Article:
T J Lewis - A re-discovered talented Welsh photographer - Once captured by Welsh Gypsies
By Perigwyn Tilston
Sadly, little is known of TJ Lewis apart from that he lived and worked in Barry in South Wales during the first half of the 20th century. He may have been a local teacher and also owned a studio shop in Broad Street. In 1939 his name appears as the author of a play for the Barry Pageant to celebrate the town's becoming a borough.
Lewis must have been as keen as they come, being an enthusiastic member of the Barry Camera Club and winning trophies for his work. He died around the 1960/70s.
A rediscovery? - recently, some of his glass plates from a box dated 1913 have been amazingly discovered. Luckily, amongst them were a series of original Romani images. With assistance from Romani Cymru several of the plates have now been identified. The photographs were taken in the Barry area and show that Lewis was a master of portraiture.
Taking a photo of a Gypsy has always been a difficult challenge, and attempting to take a photograph of Romani folki around the turn of the century would have been even more of a rarity.
Like the great artisan photographer Fred Shaw, Lewis would have had to gained the trust of the Romani folki whose intimate family pictures he so mesmerisingly captured. A deal would have been chopped - struck - and money, food or items would have been exchanged for the rare privilege to capture the moment on to glass plates. Be sure, Roms would have been on the right side of any cameraman's activity, obtaining something in return. It was easier than hawking around for two or three days, but the trust would have stopped there.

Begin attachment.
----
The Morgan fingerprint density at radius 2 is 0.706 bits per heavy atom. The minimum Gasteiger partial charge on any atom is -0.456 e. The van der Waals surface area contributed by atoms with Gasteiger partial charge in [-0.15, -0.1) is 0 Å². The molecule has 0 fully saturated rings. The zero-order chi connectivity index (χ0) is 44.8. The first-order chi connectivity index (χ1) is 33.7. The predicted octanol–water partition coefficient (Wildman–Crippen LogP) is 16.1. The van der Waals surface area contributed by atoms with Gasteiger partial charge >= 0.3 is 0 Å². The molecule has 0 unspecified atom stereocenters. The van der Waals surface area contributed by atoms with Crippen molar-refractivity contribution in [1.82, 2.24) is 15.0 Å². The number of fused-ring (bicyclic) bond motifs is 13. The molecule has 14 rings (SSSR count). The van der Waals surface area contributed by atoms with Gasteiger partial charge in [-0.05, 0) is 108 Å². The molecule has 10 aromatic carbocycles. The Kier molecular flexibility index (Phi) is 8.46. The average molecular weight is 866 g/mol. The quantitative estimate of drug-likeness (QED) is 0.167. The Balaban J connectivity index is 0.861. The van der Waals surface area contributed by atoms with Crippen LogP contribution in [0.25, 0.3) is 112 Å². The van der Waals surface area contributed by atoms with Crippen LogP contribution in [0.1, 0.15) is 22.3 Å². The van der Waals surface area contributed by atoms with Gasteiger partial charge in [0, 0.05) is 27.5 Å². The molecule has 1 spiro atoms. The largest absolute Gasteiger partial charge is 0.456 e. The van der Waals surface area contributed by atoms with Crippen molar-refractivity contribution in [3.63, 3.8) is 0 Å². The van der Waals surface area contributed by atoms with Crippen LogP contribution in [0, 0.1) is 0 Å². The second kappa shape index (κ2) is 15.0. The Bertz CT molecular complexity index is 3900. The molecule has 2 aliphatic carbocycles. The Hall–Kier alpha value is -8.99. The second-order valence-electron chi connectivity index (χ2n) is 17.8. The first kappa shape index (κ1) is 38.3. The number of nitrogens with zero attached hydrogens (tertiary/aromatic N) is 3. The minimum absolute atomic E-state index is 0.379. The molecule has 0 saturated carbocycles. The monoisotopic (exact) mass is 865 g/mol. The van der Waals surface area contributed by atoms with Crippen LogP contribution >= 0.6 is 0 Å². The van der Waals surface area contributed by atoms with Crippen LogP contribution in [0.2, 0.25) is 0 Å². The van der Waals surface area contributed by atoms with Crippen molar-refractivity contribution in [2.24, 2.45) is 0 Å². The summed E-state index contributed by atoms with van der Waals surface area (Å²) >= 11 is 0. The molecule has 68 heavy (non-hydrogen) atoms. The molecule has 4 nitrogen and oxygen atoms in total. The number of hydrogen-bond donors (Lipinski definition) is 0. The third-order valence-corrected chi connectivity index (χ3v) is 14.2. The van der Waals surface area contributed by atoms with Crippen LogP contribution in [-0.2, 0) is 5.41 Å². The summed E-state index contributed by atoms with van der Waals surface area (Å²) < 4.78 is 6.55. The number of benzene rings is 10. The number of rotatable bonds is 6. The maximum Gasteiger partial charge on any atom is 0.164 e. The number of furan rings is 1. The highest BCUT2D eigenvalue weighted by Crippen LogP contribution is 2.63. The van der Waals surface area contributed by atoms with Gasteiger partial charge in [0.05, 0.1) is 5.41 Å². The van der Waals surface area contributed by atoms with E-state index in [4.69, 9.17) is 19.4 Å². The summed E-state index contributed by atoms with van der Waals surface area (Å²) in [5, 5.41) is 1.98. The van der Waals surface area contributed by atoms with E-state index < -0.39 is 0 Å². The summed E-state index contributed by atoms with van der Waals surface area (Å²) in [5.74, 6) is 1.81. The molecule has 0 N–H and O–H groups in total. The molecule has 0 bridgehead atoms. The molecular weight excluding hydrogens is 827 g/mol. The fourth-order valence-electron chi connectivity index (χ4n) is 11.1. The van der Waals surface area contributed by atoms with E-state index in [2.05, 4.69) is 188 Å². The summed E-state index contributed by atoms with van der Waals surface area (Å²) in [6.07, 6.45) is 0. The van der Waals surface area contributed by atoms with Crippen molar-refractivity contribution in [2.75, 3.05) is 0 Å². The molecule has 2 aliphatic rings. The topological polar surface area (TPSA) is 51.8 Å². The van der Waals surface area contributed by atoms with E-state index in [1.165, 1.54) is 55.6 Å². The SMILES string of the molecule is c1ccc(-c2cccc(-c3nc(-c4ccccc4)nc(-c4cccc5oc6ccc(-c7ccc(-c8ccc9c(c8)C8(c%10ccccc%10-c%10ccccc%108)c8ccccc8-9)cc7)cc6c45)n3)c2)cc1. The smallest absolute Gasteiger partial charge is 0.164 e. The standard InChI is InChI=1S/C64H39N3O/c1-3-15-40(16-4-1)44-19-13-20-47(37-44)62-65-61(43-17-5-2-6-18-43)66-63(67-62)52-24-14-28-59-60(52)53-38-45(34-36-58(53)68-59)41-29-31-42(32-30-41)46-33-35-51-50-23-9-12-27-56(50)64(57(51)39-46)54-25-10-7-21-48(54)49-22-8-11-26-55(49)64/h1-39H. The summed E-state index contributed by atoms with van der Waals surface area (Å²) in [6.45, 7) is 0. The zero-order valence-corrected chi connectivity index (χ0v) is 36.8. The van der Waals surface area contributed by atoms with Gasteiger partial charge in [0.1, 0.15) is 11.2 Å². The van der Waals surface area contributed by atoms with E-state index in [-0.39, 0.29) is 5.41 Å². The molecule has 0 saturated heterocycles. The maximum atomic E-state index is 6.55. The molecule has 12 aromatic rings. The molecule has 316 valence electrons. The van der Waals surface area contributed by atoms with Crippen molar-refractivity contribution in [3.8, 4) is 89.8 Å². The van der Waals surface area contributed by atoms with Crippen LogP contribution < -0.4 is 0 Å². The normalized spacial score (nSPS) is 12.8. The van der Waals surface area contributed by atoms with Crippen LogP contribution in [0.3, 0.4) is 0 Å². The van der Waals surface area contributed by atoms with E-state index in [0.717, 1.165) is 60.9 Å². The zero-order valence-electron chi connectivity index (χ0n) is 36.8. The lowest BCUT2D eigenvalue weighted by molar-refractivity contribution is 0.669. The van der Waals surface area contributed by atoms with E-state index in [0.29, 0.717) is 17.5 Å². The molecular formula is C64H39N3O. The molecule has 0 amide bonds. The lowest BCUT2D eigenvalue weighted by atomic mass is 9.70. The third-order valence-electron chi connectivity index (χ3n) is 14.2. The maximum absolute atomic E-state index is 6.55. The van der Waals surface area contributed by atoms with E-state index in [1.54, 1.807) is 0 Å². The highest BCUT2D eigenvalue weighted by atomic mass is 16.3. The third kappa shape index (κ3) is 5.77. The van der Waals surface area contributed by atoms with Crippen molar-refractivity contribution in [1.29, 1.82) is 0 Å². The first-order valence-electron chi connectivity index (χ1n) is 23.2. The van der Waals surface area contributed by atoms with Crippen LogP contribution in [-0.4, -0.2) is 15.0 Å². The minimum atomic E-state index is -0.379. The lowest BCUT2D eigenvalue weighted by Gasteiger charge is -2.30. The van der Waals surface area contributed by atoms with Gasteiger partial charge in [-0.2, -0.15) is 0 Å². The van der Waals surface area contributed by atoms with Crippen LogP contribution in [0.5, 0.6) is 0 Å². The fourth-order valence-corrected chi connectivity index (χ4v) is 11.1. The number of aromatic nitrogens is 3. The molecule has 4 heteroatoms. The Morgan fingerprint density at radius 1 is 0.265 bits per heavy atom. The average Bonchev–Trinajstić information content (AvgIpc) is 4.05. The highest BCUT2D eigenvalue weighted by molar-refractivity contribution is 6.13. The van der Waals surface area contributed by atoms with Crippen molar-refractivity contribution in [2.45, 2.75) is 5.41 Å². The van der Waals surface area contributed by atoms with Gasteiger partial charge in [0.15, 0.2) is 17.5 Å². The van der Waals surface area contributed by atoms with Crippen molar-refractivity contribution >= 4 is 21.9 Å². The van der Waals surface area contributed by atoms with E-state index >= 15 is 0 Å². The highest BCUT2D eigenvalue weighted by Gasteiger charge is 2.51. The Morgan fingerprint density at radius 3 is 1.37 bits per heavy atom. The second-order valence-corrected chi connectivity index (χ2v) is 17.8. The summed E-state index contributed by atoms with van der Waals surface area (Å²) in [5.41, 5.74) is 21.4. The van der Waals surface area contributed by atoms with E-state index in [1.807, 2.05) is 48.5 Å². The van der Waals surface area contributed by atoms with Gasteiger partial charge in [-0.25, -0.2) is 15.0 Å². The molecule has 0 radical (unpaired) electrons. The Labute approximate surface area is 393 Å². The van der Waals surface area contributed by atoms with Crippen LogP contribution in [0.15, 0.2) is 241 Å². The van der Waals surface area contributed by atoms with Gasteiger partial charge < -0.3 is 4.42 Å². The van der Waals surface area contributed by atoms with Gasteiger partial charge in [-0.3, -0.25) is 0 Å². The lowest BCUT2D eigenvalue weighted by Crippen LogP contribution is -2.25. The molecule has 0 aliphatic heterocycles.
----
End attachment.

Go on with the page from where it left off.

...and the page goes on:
The famous Gypsy Parson - Reverend George Hall - once wrote: Gypsies are far from easy to photograph. The degree of friendship does not enter into the problem. I have known strangers to pose readily, whilst old friends have doggedly refused to be "took". Once a friend and I had talked a reticent Heron into a
willingness to be photographed. Yes, on the morrow he would be "took". But with the morrow his mood had changed: "No, raia, not for a thousand pounds".
So when Rachel Hearne posed for Lewis, probably after a deal chopped with her husband, he must have eagerly carpe diem - seized the day.
The picture of a young Romni wife feeding her tikno child won Lewis the Camera Club trophy in 1913. The stunning young woman is Rachael Hearne born in Caernarfonshire in 1881. Her parents were Moses (b. circa 1846, Bentley, Yorkshire) and Melenia Lee (b. circa 1858 Bala, N. Wales). They had 9 chavvies - children. In the 1880s the family were living in bender tents in Denbighshire around the Ruabon area, and their atchin tan - stopping place - was recorded as Erw Llwyd tents.
This is the "Rachael" most people seem to know of - she married Alfred Thomas and was probably the "noted one" after one of her images was published several times. However, without doubt this little seen photo "Gypsy Mother" is probably one of the most innocent and poignant photographs taken of a Romani juval - woman.
Her face makes the statement:-
"I'm proud, but respect our freedom". Sadly, it never was respected - instead relentlessly wiped out by the surge of modern change in our over-populating island. Today all that is left of the true Romani ways are images like these as a stark reminder of what it was once like being a free Romani on the drom.
This article is dedicated in memory of Rachael Hearne and photographer TJ Lewis
and with grateful thanks for the donation of the TJ Lewis plates.
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